Standardize test against current law enforcement methods.
- Currently, state standards require the testing of blood, which cannot be obtained by law enforcement without a subpoena, to determine sobriety thresholds. We aim to carry out a a study to compare blood levels of THC with levels in saliva in a pool of at least 25 individuals. This comparison will be an invaluable contribution to the field of forensic science in addition to being a critical element of this project.
Take an actionable photo for judicial enforcement
- By partnering the THC test with current photo technology in Google Glass, an instant photo of the result can be taken and stored in a possible offenders records.
- Materials and small equipment: This is the largest cost item for the project. Due to the interdisciplinary nature of this project, a team comprising engineers, chemists and a forensic scientist has been assembled to formulate the necessary metrics for a successful device and follow an iterative design process. This collaborative team will coordinate the project through the development process and identify the key components for the device. These will include the paper substrates for detection, chemical entities (antibodies, particles to form the visual 'stripe' readout), and other reagents. Also included in this category are hardware and 'packaging' costs, which will include 3-d printing of the device housing.
- The second major cost item will cover the study to correlate blood levels of THC with saliva levels. Massachusetts, along with several other neighboring states, allow for the use of medicinal marijuana. Therefore we will be able to recruit subjects for this study and collect blood and saliva samples. The gold standard technique of ELISA will be used to measure the levels of THC in each sample; ELISA kits will be obtained from commercial sources but represent a significant cost item. We hope to recruit a cohort of 25 individuals to obtain statistically significant data.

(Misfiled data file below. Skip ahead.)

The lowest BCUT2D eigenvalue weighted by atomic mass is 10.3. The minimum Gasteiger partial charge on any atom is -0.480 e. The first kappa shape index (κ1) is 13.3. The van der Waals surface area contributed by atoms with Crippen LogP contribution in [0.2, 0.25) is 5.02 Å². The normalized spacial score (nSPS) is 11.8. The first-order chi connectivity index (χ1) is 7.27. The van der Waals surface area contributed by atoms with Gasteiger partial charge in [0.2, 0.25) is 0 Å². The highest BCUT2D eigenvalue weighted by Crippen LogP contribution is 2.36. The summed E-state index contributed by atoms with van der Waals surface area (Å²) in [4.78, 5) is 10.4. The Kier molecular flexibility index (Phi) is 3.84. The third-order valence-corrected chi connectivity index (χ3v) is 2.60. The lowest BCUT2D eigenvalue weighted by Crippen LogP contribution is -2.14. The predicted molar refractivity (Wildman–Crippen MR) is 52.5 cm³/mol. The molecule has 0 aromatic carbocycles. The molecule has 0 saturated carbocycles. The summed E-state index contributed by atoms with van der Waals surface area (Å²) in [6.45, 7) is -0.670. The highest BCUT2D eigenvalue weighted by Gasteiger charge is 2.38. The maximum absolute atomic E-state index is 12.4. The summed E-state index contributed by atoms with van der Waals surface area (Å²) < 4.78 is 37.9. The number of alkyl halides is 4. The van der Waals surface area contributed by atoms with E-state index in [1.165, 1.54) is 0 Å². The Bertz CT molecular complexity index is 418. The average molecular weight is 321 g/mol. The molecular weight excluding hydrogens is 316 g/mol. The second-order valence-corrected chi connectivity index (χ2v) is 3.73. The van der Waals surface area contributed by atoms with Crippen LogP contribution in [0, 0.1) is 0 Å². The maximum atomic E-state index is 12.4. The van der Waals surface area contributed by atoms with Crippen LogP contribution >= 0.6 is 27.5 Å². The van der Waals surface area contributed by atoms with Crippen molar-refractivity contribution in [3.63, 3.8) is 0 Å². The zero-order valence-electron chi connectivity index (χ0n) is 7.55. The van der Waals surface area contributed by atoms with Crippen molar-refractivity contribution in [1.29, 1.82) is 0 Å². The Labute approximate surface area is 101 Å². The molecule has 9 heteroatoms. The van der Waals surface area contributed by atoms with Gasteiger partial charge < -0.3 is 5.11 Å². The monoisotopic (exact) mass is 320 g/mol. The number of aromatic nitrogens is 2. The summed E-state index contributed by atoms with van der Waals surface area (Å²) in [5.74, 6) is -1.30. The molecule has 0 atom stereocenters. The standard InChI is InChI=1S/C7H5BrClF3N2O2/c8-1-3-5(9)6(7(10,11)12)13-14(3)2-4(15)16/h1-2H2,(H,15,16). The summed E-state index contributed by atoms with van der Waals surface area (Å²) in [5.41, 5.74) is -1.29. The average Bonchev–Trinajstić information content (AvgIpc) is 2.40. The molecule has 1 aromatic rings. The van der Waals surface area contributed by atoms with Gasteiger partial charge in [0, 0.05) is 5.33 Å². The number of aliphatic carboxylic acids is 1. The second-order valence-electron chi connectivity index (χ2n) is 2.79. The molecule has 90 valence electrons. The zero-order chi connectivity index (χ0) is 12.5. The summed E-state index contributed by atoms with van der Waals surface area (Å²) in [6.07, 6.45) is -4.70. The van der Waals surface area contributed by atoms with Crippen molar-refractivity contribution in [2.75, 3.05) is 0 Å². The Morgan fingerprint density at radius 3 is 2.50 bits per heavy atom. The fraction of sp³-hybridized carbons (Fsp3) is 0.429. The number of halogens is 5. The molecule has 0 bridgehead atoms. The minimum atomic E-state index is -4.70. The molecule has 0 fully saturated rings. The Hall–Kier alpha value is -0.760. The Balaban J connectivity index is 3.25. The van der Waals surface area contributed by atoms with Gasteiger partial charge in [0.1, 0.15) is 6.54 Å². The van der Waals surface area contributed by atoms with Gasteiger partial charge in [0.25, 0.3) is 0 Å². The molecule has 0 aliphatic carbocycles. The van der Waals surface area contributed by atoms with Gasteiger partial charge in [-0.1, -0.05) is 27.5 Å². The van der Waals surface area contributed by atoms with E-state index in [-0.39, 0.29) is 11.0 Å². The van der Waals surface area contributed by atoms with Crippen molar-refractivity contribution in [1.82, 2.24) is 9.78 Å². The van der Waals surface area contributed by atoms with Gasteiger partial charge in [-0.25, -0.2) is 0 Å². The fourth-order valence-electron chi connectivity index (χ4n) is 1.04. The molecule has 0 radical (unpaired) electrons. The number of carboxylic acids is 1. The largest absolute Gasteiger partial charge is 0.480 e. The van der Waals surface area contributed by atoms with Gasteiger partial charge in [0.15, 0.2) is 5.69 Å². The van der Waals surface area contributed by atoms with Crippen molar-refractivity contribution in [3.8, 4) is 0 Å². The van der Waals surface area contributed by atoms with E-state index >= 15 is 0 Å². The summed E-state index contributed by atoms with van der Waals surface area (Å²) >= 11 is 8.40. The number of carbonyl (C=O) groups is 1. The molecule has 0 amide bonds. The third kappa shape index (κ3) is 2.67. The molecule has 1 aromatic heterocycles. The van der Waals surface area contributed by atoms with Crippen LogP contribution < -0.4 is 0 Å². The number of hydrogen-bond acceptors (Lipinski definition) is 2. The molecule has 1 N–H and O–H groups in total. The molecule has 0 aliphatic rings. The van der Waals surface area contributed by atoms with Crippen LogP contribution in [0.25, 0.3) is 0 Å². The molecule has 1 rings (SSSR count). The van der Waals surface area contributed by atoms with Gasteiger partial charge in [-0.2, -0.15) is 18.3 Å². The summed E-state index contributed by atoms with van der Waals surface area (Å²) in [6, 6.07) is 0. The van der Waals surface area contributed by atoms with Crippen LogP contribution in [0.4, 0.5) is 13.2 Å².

- Publicity and publication costs: Once we have a working prototype, we will publicize the work in order to attract additional collaborations and greater funding. This will be achieved by publication of the model in open journals, such as Journal of Forensic Science and Journal of Forensic Research and direct outreach.
Meet the Team
Team BioShashi Murthy's laboratory at Northeastern University (www.microfluidicslab.org) has a strong record of interdisciplinary research in technology to address societal needs. In 2012, he started a company, Quad Technologies, Brian Plouffe and two other members of his group to commercialize technology created in his lab for purification of stem cells for applications ranging from stem cell research to stem cell transplantation therapy. Quad Technologies has received generous support from small and large investors and is on a strong trajectory. The project described above applies the Murthy Lab's expertise to a new problem and to address a different need. We intend to give to this project the same level of focus, innovation, and drive, and deliver a tangible outcome to meet our goals.
Nothing posted yet.
Press and MediaDriving under the influence of marijuana:
The use of the Google Glass in law enforcement:
Additional InformationPictures of the lab: